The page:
Pip, Pip, Cheerio! We’re Out!

With the European economic summit now ended, I thought it might be useful to bullet-point the outcomes; to the extent they are understandable.

  • There will be a new agreement for better economic integration in the euro zone.
  • The new treaty could take up to three months to negotiate, and may require referendums in certain countries.
  • The new treaty would include automatic sanctions for countries exceeding stated deficit restrictions.
  • The European Central Bank (ECB) will cap the amount of its euro zone government bond purchases at 20 billion euro per week.
  • The ECB will provide unlimited 3-year funds to European banks, reducing the odds of liquidity induced bank failures and providing funds for those banks to buy government bonds.
  • Surprisingly, the European Stability Mechanism was held at 500 billion euro, much less than the expectations leading into the summit.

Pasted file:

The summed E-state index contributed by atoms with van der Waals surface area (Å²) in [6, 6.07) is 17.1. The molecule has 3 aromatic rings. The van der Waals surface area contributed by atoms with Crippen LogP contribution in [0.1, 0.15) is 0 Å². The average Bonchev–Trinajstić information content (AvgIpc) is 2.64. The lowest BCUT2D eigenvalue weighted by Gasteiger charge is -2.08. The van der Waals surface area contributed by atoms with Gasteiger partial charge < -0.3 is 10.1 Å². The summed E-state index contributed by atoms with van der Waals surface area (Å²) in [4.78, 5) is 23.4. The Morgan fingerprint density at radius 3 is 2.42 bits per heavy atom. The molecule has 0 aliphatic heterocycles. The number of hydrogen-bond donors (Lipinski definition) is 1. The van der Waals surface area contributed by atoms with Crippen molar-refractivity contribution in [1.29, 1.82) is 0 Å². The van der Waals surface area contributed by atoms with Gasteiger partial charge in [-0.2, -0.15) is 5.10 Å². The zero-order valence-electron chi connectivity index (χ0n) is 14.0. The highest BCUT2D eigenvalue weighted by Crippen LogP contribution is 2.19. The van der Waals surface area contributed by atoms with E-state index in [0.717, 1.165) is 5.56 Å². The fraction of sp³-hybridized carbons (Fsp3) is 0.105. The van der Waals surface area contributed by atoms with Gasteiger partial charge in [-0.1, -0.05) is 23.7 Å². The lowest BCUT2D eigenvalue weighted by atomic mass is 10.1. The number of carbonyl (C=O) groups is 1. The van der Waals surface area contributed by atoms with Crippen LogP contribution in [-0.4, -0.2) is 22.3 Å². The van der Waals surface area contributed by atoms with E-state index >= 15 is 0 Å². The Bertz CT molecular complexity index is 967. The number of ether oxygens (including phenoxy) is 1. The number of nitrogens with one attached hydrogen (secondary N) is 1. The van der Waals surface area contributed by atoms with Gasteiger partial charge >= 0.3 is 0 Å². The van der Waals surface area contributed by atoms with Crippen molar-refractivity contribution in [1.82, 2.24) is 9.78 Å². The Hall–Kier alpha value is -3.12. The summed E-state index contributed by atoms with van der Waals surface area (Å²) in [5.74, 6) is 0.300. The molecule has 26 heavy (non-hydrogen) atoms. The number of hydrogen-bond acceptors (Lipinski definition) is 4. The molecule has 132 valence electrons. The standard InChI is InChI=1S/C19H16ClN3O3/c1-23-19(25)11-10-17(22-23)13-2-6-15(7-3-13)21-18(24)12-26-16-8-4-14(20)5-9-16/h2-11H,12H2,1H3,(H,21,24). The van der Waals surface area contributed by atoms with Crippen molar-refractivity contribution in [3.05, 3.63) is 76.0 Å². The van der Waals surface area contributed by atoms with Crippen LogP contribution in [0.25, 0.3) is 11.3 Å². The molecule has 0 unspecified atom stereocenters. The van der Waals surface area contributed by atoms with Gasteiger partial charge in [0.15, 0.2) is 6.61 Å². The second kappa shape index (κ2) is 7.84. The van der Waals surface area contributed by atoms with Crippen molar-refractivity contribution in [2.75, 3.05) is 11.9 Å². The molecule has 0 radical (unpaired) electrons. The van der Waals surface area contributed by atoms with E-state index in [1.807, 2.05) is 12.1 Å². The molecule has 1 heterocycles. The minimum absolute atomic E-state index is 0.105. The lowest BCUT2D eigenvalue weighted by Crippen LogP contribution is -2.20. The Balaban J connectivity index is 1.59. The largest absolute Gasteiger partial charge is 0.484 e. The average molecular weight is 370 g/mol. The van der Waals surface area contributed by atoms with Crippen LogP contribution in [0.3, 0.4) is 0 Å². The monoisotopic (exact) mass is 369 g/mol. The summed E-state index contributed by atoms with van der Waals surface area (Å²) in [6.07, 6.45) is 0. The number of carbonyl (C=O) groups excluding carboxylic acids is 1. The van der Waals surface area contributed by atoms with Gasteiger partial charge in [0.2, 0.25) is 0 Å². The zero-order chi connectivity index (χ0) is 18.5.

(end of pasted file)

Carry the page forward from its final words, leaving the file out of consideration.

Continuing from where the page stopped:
• 9 of 10 countries that do not use the euro agreed to negotiate a new agreement alongside the new EU treaty, subject to parliamentary approval.
  • Britain refused to agree to the new treaty idea, since it did not include guarantees to protect its financial services industry.
  • Finland calls this agreement “The beginning of the beginning of the end of the crisis.”

Our takeaway from the summit…

  • The biggest positive for the near-term is the 3-year bank funding provided by the ECB.  Preventing a major bank failure is Job One in avoiding a contagious financial crisis.
  • The overall plan seems nebulous and subject to referendums and parliamentary approvals in countries where that may not be possible (ie. Ireland).
  • The treaty, should it come to pass, represents an historical surrender of sovereignty on the part of the 17 member countries, and could lead to increased social unrest in those countries that are sanctioned in the future.
  • Britain has taken a huge risk by isolating itself against the other 26 countries involved in this agreement.  50% of its economy is transacted with the EU, and the decision to vote “no” removes Britain from having any formal say in the details of the treaty.
  • We remain skeptical that this will end up being a significant event in terms of ending the crisis.  The bond market seems to agree, with Italian 10-year bonds still trading above 6.5%.